Make sure to keep your promotional expenses in line with the resulting income. If you try to grab a huge write-off for promotional costs that produce little income, the IRS could see your "promotional" efforts as something else, and deny the write-off.
Case in point: A taxpayer who owned an S corporation in the tire industry was also an auto-racing enthusiast. His S corporation deducted $67,000 worth of various promotional activities, including putting his business name on a racecar. The IRS tossed out the deduction, and he took the case to court.
Result: Businesses can deduct "ordinary and necessary" business expenses. But the U.S. Tax Court sided with the IRS, saying that business expenses that are ordinary and necessary can also be considered unreasonable in their amounts. You can only deduct the "reasonable" portion of your promotional expenses.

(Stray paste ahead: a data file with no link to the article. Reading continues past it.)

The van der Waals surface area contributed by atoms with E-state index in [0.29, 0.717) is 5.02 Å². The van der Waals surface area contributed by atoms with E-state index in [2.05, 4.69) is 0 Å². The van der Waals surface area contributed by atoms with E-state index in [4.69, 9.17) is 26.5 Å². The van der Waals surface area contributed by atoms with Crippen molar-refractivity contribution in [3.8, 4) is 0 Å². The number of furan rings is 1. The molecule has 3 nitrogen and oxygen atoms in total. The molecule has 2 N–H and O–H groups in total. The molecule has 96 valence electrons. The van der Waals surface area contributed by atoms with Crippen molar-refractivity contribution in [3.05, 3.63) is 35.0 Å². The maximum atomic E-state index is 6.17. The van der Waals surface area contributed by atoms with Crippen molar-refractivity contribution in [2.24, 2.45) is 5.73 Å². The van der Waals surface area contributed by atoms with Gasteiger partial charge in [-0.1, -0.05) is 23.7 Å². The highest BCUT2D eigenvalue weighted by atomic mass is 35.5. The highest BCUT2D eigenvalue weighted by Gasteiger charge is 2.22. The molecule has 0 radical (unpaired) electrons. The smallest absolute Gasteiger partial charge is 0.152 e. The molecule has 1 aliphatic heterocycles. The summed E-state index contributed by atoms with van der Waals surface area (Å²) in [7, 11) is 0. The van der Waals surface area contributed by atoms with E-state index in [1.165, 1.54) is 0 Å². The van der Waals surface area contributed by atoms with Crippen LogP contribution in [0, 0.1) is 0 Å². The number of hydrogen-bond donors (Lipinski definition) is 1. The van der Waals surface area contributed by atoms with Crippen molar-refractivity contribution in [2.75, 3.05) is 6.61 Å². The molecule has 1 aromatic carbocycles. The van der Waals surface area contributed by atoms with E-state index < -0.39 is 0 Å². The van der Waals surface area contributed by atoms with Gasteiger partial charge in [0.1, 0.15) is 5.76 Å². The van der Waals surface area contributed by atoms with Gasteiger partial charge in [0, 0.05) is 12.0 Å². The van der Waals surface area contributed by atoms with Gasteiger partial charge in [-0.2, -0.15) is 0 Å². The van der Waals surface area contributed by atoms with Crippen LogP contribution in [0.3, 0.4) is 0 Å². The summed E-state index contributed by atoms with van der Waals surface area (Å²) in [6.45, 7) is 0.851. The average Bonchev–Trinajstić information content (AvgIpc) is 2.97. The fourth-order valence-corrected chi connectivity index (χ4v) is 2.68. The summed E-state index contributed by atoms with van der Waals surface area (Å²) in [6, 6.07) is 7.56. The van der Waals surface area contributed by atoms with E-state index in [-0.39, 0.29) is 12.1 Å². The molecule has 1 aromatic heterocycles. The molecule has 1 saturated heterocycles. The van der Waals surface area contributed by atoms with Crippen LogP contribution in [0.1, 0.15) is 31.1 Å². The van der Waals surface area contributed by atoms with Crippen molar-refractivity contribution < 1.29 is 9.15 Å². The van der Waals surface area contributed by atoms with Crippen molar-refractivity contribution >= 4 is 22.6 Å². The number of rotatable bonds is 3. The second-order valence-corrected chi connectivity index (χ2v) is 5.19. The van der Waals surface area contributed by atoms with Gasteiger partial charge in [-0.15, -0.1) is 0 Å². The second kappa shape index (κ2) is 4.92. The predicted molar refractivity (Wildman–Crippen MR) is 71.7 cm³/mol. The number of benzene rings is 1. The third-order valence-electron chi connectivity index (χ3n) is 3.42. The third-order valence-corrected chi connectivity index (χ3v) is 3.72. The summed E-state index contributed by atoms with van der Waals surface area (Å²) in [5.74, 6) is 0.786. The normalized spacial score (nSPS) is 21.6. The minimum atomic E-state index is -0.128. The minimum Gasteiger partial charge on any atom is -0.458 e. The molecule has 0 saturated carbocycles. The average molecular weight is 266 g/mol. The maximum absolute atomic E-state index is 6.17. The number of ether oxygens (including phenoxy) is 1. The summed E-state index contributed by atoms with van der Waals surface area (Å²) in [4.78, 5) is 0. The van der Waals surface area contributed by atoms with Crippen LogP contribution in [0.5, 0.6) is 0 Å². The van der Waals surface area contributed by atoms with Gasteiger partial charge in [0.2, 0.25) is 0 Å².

The Court compared the amount claimed as a deduction to the income generated from the promotions and determined the amount to be unreasonable. It disallowed a portion of the deduction and imposed an accuracy penalty on the taxpayer. (Hopkins, TC Memo 2005-49)